A group blog featuring an international array of killer mystery, suspense, and romantic suspense writers. With premises and story lines different from your run-of-the-mill whodunits, we tend to write outside the box. We blog several times a week on all topics relating to romantic suspense and mystery, our writing, and our readers. We welcome all comments and often have guest bloggers. All our authors can be contacted separately, too, using their own social media links.

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Julie Moffet . Cathy Perkins . Jean Harrington . Daryl Anderson . Nico Rosso . Maureen A Miller . Sandy Parks . Lisa Q Mathews . Sharon Calvin . Lynne Connolly . Janis Patterson . Vanessa Keir . Tonya Kappes . Julie Rowe . Joni M Fisher . Leslie Langtry

Monday, March 28, 2016

Writing About Holidays

With Easter this past weekend I began thinking about what holidays I’ve included in my stories. It made me wonder, how do you write about holidays in you books? Do you include them or ignore them?

Obviously there are books written for specific holidays like Christmas and Valentine’s Day (especially for Romance books). And in my current work in progress I mention, or actually include scenes with several holidays:
Halloween (in passing), Thanksgiving (in more detail) and Christmas (before, during, and after). Of all my stories, this one has the most holidays to write about. And each gives me new ways to show more about my characters—including a few things they’d rather not share!

Do you write about traditional holidays, using your own experiences, or do you explore different ways of celebrating based on your character’s personality and circumstances? Does you tough Navy Seal have a soft spot for Christmas because it brings back happy memories? Or maybe he goes all out because his childhood lacked that kind of happiness? Or maybe he ignores it because it doesn’t match his macho image?

Does your heroine hope for a special Valentine’s gift or a romantic night on the town? Holidays can provide a wealth of emotional baggage to explore, not only with what you include, but what you ignore or leave out.

Do you avoid religious aspect of some holidays or include them? What kind of comments do you receive from your readers? Does that influence what and how you write about certain holidays and their traditions?

For me, I look for any opportunity that lets me explore my characters’ childhood experiences, good or bad, and what impact it has on their adult lives. Holidays can be a great way to show some hidden emotions they may not want to talk about—and exactly what I want to expose to and for my heroine or hero.

So whether it’s an Easter egg hunt, a special gift under a Christmas tree, or a New Year’s toast, I’m going to search for those emotions and rescue a few hearts along the way!


Helena said...

Holidays can be a useful device to bring together families (one reason they're popular in detective fiction) or strangers travelling towards meetings or reunions.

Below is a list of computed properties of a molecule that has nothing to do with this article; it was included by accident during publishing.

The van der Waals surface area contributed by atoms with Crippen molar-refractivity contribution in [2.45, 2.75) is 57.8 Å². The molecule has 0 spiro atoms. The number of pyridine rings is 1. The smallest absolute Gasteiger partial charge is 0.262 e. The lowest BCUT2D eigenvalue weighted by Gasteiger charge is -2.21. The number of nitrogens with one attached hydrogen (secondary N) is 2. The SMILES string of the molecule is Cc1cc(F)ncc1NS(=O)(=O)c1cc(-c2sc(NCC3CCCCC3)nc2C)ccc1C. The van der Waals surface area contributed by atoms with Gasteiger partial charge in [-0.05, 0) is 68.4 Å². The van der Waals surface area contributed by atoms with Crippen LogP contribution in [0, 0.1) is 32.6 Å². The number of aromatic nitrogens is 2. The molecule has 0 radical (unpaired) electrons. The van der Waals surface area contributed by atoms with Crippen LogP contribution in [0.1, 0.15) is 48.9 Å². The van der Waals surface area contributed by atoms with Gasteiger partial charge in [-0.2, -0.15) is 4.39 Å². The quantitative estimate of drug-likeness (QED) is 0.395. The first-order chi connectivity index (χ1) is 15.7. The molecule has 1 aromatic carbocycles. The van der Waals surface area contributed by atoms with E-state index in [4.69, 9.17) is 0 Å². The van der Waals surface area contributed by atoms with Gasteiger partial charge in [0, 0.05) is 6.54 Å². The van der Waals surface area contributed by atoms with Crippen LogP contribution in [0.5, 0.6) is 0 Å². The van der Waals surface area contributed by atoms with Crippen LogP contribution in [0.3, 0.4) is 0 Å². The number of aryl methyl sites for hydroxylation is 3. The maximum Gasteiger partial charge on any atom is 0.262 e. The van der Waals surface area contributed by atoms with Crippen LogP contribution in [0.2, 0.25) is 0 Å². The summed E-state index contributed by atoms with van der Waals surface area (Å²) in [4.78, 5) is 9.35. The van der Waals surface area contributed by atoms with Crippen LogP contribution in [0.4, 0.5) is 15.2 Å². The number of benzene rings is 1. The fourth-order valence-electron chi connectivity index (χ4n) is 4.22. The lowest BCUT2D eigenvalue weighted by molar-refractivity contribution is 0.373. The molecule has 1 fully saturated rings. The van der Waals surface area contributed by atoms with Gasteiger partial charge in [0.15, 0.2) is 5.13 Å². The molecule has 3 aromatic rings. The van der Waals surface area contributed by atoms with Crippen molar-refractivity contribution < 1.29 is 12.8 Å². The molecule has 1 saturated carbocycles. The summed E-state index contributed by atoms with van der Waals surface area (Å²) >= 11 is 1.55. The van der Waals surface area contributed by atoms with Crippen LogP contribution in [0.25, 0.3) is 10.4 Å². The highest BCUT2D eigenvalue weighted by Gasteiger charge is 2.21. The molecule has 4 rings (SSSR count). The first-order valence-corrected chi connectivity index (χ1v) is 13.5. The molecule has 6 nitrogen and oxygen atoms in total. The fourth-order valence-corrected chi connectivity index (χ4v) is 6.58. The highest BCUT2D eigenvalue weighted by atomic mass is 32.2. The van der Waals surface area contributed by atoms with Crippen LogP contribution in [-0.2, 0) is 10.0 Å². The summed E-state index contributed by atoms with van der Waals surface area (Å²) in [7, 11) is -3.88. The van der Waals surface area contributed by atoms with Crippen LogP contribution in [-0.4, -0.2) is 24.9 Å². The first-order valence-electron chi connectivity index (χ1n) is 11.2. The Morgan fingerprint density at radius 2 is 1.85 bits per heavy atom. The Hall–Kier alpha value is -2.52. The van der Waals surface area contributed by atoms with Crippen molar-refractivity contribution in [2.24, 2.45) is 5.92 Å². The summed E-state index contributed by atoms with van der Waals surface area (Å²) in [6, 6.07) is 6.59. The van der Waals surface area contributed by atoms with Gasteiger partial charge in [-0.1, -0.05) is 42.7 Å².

jean harrington said...

Though I haven't emphasized holidays very much in my mysteries, I do have a detailed Christmas dinner scene in The Monet Murders. It was a wonderful opportunity for my heroine, Deva, to remember the husband she lost and show her moving on to create a brand new life. In my current WIP, the time of year is January. Hmm, maybe I should utilize Valentine's Day as a chance for my heroine to sort through her love life and try--or not!--to make a decision.

Rita said...

My plan—ha, we all know what happens to those—is to write and publish 3 short holiday stories. Holidays that aren’t normally written about. 3 synopsis are written. Sigh. We shall see.

Anne Marie Becker said...

My first story happened around the Fourth of July, so the literal fireworks echoed what was going on in the suspense and romance. *grin* Otherwise, I haven't centered stories around holidays (yet) -- I'm hoping to do an anthology of three novellas set around different holidays later this year. But you're so right when you mention considering how holidays impacted our characters (growing up and now). I do like to use that as character development, or, as Helena mentioned, as a reason to gather characters together.

Marcelle Dubé said...

I think the only holiday I've used in my fiction is Christmas, and that's in short stories. Come Christmas time, I seem to have a hankering for sweet romances set in snowy wonderlands--or rainy ones. So far, I have three and even gathered them in a mini-collection, Christmas Magic. They kinda warm my unromantic heart... Interesting post, Sharon!

Sharon Calvin said...

Since my current work in progress makes real use of Thanksgiving and Christmas this will be my first opportunity to delve into my character's childhoods so I'm really looking forward to writing those scenes. I've blocked out some of them but left a lot of room for "discovery" when I get down to the actual writing. I'm really surprised that I haven't taken advantage if this in the past, but I think I'll try to work it more often going forward!

Cathy Perkins said...

Wonderful ideas in the post and comments :)
In my WIP, the hero is using inviting the heroine (and her recently dumped mother) to Thanksgiving dinner with his extended family. All kinds of ways to plan with emotions and expectations there. Of course, that means I have to write the actual dinner in the next book...

Sandy Parks said...

A great topic to set a writer thinking about how they handle real life in their books. I rarely consider the holidays that are happening, just the time of year/seasons when my stories occur. Guess I need to be more proactive accounting for real life. Could add some depth to my characters. Thanks. Great blog.

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